SHOPPERS were this week hit with the news that Bolton's Topshop store is set to close later this year.

The decision left many frustrated but it's not the first time that a major brand has disappeared from the town's high street.

Here we look at ten big names of the past that you won't find in the town these days.

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Woolworths was one of Britain's most loved shops and had a heritage of nearly 100 years on the nation's high streets.

But in 2008 - in the midst of the global financial crisis - the company dropped into administration and was forced to closed all of its stores.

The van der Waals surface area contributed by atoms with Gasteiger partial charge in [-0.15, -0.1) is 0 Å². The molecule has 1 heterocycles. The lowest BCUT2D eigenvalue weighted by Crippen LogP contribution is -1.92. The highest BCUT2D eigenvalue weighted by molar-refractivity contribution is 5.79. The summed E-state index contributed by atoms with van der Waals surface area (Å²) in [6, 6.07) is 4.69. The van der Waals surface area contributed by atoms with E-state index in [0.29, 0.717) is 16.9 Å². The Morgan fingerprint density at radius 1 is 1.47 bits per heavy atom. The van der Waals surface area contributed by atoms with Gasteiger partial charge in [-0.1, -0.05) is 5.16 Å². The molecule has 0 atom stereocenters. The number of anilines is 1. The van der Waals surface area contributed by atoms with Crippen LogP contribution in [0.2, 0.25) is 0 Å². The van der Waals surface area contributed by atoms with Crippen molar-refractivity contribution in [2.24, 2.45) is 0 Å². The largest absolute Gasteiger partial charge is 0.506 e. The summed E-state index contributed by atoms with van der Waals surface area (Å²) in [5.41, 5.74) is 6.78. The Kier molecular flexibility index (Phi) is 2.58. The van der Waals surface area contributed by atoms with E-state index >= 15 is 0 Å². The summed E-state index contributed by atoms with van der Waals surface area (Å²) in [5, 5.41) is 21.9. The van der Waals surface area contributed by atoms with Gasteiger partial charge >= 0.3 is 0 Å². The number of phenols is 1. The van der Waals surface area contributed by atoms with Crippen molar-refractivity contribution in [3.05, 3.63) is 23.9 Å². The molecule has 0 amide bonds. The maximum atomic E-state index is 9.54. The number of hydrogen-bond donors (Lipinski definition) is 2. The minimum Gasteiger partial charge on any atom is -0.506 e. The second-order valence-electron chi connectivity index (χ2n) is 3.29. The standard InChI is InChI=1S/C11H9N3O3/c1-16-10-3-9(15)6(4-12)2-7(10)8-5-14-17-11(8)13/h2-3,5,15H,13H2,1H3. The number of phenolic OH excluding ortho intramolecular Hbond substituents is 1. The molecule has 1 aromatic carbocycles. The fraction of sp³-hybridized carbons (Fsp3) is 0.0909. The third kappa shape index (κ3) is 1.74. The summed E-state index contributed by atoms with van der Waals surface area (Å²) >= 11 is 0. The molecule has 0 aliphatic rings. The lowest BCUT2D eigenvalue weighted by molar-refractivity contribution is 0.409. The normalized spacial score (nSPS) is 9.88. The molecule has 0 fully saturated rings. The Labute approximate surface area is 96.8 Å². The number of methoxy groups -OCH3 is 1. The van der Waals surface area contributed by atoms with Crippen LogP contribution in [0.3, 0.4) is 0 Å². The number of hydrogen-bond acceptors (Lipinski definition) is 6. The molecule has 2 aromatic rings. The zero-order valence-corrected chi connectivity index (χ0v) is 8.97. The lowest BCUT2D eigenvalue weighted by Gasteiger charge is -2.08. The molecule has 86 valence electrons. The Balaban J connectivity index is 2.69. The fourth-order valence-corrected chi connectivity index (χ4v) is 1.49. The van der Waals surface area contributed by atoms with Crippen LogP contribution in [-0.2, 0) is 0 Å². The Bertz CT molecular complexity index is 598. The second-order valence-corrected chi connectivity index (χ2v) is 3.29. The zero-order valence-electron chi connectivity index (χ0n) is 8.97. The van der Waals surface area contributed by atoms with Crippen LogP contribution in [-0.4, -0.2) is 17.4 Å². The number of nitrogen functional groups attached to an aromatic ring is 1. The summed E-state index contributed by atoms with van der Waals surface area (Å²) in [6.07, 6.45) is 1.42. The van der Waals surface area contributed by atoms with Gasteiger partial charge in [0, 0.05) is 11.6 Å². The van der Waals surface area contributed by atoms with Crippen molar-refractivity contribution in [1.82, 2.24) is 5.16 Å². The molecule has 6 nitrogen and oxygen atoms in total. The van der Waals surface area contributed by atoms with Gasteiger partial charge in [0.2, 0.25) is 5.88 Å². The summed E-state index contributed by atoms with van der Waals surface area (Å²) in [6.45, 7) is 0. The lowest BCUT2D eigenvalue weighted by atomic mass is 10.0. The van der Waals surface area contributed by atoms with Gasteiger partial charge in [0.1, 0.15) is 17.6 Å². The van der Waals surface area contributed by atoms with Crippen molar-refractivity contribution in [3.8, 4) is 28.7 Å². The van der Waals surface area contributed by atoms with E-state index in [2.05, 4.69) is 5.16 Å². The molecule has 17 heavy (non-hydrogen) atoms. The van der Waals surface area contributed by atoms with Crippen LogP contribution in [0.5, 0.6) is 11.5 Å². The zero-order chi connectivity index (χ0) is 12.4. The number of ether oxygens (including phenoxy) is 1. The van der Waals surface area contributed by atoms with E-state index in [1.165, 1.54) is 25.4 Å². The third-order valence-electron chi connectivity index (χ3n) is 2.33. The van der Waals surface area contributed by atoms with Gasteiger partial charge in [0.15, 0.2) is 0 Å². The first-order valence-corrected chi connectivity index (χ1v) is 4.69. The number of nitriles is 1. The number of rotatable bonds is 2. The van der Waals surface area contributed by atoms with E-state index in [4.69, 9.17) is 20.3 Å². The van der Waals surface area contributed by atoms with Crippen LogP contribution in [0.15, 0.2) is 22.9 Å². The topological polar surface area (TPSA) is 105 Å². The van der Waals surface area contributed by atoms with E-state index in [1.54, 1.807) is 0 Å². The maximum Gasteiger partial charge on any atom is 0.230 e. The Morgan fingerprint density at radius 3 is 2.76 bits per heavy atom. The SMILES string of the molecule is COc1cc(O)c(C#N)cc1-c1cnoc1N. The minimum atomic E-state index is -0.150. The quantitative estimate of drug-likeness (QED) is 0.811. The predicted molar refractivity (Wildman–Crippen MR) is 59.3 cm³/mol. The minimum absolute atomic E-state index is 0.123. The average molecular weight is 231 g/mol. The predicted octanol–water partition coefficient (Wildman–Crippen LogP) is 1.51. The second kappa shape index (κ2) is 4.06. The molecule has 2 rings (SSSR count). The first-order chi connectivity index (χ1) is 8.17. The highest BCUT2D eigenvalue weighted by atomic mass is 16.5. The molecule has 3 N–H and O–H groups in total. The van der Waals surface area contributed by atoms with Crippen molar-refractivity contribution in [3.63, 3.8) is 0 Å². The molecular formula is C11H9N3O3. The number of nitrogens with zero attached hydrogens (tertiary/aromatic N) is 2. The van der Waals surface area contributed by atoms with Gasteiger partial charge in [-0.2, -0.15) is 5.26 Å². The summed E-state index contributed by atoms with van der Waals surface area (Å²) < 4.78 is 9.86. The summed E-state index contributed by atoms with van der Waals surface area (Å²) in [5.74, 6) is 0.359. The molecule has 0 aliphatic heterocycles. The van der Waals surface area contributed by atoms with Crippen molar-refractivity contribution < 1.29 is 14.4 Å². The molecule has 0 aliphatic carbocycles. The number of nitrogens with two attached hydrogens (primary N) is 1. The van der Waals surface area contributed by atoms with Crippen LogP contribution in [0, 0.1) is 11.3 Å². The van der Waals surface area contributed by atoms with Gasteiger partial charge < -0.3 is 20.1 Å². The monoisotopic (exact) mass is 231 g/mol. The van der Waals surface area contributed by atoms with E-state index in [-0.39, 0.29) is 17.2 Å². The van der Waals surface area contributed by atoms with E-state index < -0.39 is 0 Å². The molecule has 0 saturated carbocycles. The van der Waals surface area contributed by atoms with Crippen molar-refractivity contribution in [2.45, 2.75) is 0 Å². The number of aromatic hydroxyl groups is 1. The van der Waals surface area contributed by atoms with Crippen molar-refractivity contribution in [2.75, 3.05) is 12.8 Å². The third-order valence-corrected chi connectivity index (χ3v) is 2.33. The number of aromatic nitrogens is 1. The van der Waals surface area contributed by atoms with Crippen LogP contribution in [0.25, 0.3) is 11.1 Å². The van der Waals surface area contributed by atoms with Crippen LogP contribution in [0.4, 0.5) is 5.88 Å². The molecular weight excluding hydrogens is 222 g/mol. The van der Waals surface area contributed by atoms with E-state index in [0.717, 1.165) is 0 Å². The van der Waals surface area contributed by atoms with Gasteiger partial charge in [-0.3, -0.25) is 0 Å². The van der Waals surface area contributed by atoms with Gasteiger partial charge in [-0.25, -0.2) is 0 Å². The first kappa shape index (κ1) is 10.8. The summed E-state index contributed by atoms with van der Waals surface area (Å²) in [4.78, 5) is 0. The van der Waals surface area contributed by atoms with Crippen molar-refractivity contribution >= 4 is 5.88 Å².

The Bolton branch, found at Britannia House, in Deansgate, had been trading in the town for almost a century but was one of 806 Woolworths stores across the country which were ultimately closed.

These days the brand can only be found online at

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Most people in Bolton remember Beales department store as being one of the landmark shops in the town centre.

The iconic store, formerly called Whitakers, opened on November 7, 1907.

But, signs went up in the windows of Beales in July 2016, informing customers that it will be shutting down, with plans to cease trading the following January.

At the time, company bosses explained that they were disappointed to be closing the Bolton store, but said difficulties had arrived after the landlord of the main building went into administration.

The iconic building was sold for £800,000 in an online property auction a few months later in October.